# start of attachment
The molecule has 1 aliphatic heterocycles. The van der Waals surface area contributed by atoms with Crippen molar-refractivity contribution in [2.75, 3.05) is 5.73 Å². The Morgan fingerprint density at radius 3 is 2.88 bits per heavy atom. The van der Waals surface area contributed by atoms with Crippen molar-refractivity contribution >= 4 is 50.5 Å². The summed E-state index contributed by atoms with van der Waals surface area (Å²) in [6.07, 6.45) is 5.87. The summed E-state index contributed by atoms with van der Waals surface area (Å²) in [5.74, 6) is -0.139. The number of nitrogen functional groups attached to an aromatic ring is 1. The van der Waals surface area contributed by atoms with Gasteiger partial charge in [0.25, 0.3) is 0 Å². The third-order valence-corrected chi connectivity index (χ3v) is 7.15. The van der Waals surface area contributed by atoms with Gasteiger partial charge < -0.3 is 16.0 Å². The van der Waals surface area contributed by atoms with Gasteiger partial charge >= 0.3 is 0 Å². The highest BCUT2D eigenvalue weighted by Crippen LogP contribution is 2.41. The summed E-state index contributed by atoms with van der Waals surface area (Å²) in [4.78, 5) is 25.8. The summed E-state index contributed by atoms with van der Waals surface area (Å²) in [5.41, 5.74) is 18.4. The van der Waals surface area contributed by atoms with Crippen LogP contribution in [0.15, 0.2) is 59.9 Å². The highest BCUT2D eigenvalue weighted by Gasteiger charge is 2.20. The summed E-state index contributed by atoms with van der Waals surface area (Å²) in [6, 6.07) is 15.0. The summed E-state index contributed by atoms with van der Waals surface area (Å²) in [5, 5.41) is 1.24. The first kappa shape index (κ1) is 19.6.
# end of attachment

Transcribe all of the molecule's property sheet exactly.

The molecule has 1 aliphatic heterocycles. The van der Waals surface area contributed by atoms with Crippen molar-refractivity contribution in [2.75, 3.05) is 5.73 Å². The Morgan fingerprint density at radius 3 is 2.88 bits per heavy atom. The van der Waals surface area contributed by atoms with Crippen molar-refractivity contribution >= 4 is 50.5 Å². The summed E-state index contributed by atoms with van der Waals surface area (Å²) in [6.07, 6.45) is 5.87. The summed E-state index contributed by atoms with van der Waals surface area (Å²) in [5.74, 6) is -0.139. The number of nitrogen functional groups attached to an aromatic ring is 1. The van der Waals surface area contributed by atoms with Gasteiger partial charge in [0.25, 0.3) is 0 Å². The third-order valence-corrected chi connectivity index (χ3v) is 7.15. The van der Waals surface area contributed by atoms with Gasteiger partial charge < -0.3 is 16.0 Å². The van der Waals surface area contributed by atoms with Gasteiger partial charge >= 0.3 is 0 Å². The highest BCUT2D eigenvalue weighted by Crippen LogP contribution is 2.41. The summed E-state index contributed by atoms with van der Waals surface area (Å²) in [4.78, 5) is 25.8. The summed E-state index contributed by atoms with van der Waals surface area (Å²) in [5.41, 5.74) is 18.4. The van der Waals surface area contributed by atoms with Crippen LogP contribution in [0.15, 0.2) is 59.9 Å². The highest BCUT2D eigenvalue weighted by Gasteiger charge is 2.20. The summed E-state index contributed by atoms with van der Waals surface area (Å²) in [6, 6.07) is 15.0. The summed E-state index contributed by atoms with van der Waals surface area (Å²) in [5, 5.41) is 1.24. The first kappa shape index (κ1) is 19.6.